Get dirty, have fun and grow more food with great gardening tips from real-life gardeners.
No matter where you live, whatever your climate, you and your garden can benefit from drip irrigation. Long considered a virtual necessity in the arid climate of California and the southwest, gardeners in regions that receive summer rain know that rain does not fall at regular intervals throughout the growing season. Droughts can occur anywhere, and with the cost of municipal water going ever upward, water conservation is a must. Drip irrigation is the most reliable, efficient, environmentally sound method of watering available to today’s gardeners and growers.
Setting Up A Drip Irrigation System
Setting up a drip irrigation system is not that much different than assembling tinker toys: you connect water lines in geometric patterns using connectors in the shape of L’s and T’s. The most basic garden plan, a row or series of rows, is ideal for drip irrigation. There are two basic schemes for drip irrigation with row crops: single rows or double rows. While single row systems are easier to assemble, double row plans make more efficient use of space because they reduce the amount of space devoted to pathways but still allow easy access to your plantings from either side. You can also use a combination of the two, as we do, depending on the crops you grow.
Image to the right: a single line setup.
We use a single row system for tomatoes because we have found that growing them in a single line with open space between them improves air circulation and light penetration. With 3’ between plants the possibility of disease is reduced and weeding and harvesting is easier.
We use a double row system for lettuce, beans, peas, and many other smaller vegetables. A double row system allows you plant on either side of each drip line, creating a bed with four rows of vegetables, each row 12 inches wide for a total of 48 inches. When we set up double rows the standard distance between our drip lines is 24 inches. Our paths are 2 feet wide; each section of our garden is 6 feet wide total.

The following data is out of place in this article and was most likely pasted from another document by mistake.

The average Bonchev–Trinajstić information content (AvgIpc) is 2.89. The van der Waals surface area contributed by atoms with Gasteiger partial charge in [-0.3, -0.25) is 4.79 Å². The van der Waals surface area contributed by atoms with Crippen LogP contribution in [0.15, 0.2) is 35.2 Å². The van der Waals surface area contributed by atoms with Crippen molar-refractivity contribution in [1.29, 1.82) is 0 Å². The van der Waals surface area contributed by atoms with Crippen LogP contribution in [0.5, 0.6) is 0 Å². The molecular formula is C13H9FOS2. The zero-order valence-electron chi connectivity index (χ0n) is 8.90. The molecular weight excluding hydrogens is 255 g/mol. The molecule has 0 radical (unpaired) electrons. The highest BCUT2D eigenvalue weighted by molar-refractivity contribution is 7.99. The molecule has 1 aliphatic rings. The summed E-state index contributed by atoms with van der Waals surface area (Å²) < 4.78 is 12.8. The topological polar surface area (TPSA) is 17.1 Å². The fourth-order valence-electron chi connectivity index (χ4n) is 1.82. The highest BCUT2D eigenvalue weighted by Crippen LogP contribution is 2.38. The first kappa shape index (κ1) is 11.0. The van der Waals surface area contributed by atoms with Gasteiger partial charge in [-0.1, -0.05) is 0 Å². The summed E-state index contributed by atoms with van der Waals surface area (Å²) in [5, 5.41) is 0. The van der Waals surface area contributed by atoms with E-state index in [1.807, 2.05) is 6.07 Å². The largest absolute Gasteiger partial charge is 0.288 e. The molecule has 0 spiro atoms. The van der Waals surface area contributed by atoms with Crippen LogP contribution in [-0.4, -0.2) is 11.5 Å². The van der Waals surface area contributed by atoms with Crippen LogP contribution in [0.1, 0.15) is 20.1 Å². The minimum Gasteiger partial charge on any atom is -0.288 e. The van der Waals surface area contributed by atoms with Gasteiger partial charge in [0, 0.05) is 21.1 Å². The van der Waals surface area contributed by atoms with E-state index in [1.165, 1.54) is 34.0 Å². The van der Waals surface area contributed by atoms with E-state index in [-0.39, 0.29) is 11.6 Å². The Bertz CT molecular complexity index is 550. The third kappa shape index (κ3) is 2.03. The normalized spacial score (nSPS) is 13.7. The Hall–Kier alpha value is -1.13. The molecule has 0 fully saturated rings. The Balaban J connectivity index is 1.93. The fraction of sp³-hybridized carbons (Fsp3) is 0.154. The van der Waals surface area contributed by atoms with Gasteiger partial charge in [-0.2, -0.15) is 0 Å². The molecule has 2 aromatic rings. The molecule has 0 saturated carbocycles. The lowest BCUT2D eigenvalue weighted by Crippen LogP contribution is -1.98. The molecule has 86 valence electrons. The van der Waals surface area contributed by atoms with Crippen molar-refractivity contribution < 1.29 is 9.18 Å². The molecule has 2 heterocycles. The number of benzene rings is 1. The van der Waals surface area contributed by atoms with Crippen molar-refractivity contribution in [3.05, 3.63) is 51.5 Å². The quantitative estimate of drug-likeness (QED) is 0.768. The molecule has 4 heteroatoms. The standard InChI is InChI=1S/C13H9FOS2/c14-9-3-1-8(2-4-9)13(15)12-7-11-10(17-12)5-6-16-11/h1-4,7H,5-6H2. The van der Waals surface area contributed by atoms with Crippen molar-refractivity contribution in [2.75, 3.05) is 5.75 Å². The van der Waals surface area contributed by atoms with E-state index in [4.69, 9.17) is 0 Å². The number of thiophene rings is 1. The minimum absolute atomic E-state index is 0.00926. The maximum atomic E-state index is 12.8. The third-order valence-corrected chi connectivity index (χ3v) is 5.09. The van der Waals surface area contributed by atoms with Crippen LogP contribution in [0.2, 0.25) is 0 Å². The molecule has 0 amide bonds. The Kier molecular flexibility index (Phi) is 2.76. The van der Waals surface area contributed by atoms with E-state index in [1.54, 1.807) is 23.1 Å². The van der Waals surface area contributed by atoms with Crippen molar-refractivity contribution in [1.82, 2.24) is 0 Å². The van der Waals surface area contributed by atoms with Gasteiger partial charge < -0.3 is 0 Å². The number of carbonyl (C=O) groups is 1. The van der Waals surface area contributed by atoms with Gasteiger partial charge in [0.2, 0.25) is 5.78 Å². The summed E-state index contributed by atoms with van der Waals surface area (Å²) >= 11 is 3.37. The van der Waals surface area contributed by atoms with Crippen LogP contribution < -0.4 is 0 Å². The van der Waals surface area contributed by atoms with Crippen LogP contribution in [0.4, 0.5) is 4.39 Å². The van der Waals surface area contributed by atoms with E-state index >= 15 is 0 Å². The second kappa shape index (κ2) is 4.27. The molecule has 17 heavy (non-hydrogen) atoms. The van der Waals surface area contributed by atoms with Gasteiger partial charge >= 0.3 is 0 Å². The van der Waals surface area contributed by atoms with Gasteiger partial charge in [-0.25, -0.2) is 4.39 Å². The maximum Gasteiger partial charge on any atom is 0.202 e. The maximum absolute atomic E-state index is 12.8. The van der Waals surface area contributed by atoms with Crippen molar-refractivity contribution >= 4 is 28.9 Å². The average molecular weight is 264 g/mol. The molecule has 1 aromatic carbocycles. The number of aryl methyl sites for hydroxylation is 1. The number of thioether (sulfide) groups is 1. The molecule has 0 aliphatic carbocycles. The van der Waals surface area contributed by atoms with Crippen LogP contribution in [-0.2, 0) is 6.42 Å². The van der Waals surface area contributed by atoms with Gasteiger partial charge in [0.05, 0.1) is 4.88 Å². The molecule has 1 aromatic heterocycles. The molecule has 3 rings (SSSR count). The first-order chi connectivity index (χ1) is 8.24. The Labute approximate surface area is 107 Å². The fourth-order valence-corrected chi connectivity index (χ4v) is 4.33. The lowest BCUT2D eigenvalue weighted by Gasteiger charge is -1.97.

Image to the right: a double row system. The space between the lines is 24 inches. The large line at the bottom of the image is 3/4-inch PVC.
We use drip tubing with in-line emitters. In-line emitters are pre-installed inside the tubing at set intervals (we use 12” spacing between emitters). The tubing is ready to go when it comes out of the box. All you do is cut to the lengths you need, connect, and turn on the water. You pay for this convenience, but in our experience you get good value because the tubing is highly reliable, nearly maintenance free, and holds up for many years. In the long run in-line emitter tubing takes less time to install and care for and lasts longer than many less expensive products.
The inline emitters are highly engineered components that have several beneficial features. First, they are pressure compensated, which means an equal amount of water comes out of each emitter, even on a slope. Second, the emitters have an internal passageway called a “tortuous path” which creates a vortex. The vortex traps particles and sediment in your
water and carries them out of the emitters. This brilliant design almost completely eliminates plugging. Last, each emitter has an internal check valve which means they all come on simultaneously and shutdown simultaneously. The water dispensed from each emitter is absolutely precise.
Getting Water from Faucet to Field
You’ll need a second type of tubing, tubing that doesn’t drip, to carry water from your faucet to your drip lines. We call this supply line or solid feeder line. Depending on the size of the area you want to irrigate, you have two main choices for your supply line: blank tubing, which is identical to inline emitter tubing but has no emitters; or PVC pipe. Each has certain characteristics that may make you chose one over the other.